Many people prefer to get their omega-3 essential fatty acids from krill oil, because the capsule is easier to swallow than the larger fish oil capsule. The smaller capsule contains just the right dose of omega-3’s for daily health management, if you are managing your diet for optimum health in other ways. Plus, you don’t get fishy smelling breath with a dose of fish oil.
It’s About Balance
The optimal dosage of omega-3’s in your diet depends, in part, on your consumption of omega-6 essential fatty acids. Although omega-6’s are required by the body for normal functionality, most people are consuming far too much from fatty, processed foods, (as you can read about in this article published on the University of Maryland Medical Center website) which is causing an array of health problems including, heart disease and high blood pressure, depression and poor brain health. The body uses omega-3’s to make the hormones that regulate inflammatory processes. The body uses omega-6’s to make the hormones that initiate the inflammatory processes which activate the immune system, break down old tissues, and remove foreign bodies.
Both omega-3 and omega-6 fatty acids are ‘essential’, meaning the body cannot manufacture them and must obtain them from food. But the fact that they are essential does not mean that more is always better. An adult has needs an absolute minimum of about 600 mg of omega-6’s every day to make the hormones that initiate inflammation. It needs only half as much, just 300 mg of omega-3’s every day to make the hormones that regulate inflammation, and keep them from becoming excessive.
That’s about the amount of omega-3’s you will get from a single dose of krill oil. So why do so many promoters of fish oil, microalgae oil, and flaxseed oil encourage you to take more and more?
Extra Omega-3’s Are Needed When You Overdo it With Omega-6’s
The body needs both kinds of hormones, those made with omega-6 fatty acids and those made with omega-3. There actually was a time, before about 1950, when there were people who were deficient in both omega-6 and omega-3 essential fatty acids.
In the twenty-first century omega-6 essential fatty acids are found in seed oils, such as GMO soybean oil, GMO corn oil, and GMO canola oil, grown on tens of millions of acres of farmland across the USA and Canada. These seed crops that are so rich in omega-6’s are fed to cattle, pigs, and chickens, all of which are likewise produced in enormous quantities.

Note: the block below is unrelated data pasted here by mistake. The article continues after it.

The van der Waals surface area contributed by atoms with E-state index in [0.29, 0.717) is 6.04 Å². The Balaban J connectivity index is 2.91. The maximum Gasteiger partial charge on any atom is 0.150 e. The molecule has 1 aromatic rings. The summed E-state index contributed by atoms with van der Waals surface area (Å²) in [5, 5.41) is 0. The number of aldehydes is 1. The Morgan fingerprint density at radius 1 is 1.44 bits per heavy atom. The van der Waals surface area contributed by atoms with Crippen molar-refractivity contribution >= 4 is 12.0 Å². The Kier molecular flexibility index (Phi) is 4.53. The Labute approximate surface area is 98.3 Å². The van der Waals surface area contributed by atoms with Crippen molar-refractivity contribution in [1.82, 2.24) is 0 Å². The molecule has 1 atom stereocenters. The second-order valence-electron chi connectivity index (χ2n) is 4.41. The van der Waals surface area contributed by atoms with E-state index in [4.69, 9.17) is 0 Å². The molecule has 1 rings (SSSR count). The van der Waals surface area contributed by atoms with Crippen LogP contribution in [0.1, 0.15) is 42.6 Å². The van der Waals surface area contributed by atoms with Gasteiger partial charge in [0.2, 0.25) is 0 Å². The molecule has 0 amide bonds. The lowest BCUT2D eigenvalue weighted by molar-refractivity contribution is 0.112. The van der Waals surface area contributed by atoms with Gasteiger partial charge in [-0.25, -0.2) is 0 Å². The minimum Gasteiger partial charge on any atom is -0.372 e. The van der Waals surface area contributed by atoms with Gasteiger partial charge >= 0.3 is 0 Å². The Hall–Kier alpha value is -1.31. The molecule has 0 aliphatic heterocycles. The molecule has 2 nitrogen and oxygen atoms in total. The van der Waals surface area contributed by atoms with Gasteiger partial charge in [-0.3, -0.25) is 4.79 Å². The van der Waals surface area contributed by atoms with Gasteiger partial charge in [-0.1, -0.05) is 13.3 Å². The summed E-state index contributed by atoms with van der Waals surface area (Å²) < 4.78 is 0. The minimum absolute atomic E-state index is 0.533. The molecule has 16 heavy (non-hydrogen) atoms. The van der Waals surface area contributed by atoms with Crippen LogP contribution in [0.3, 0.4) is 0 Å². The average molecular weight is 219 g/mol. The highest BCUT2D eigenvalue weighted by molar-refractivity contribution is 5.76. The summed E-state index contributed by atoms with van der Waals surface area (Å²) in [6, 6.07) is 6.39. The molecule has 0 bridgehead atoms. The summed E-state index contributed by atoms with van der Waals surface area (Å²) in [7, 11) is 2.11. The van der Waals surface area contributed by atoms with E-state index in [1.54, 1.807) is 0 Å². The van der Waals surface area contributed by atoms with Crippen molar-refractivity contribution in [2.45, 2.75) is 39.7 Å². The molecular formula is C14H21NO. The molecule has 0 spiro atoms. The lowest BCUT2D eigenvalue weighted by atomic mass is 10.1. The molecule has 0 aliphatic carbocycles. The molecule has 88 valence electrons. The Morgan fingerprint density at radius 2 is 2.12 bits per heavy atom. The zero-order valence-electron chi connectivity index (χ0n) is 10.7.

And because most people eat a ‘generous’ quantity of these meat products, they get up to 20 grams of omega-6 fatty acids, every day. That’s more than 30 times what they need, but they still only get about 0.3 of a gram of omega-3 to balance their inflammatory effects.
This is why inflammatory diseases, which many experts believe include diabetes and cancer, are running rampant.
Nearly everybody needs more omega-3’s. Nearly everybody needs to cut back on omega-6’s.
Do You Get Too Much Omega-6 Essential Fatty Acids in Your Diet?
To a limited extent, as long as you take consume about half as much omega-3 fat as omega-6 fat, your body can just make more of both kinds of hormones. When you consume more than about 4% of total calories in the form of omega-6 fat, however, the body starts converting both omega-6 and omega-3 into the storage form of fat, omega-9, which is cholesterol.
Even worse, the process of making these storage forms of body fat releases free radicals that can change cholesterol into the form that can ‘harden’ in the lining of the arteries, and when this kind of fat is being stored, it can’t simultaneously be burned.
Getting too much omega-6 fat is one of the major causes of becoming over-weight, and obesity.
How Much Omega-6 Fat Does it Take to Become Toxic?
If you consume 2000 calories a day, getting 4% or 80 calories a day in omega-6 fat is enough, and is accomplished by eating:
- 1 tablespoon of safflower oil, used in frying foods or making salad dressing, and no other omega-6 foods all day.
- 1-1/2 tablespoons of corn oil or soybean oil, used in frying foods or making salad dressing, and likewise no other omega-6 foods all day.
- 3 ounces of cookies with cream filling.
- 3 ounces (10 slices) of fried bacon.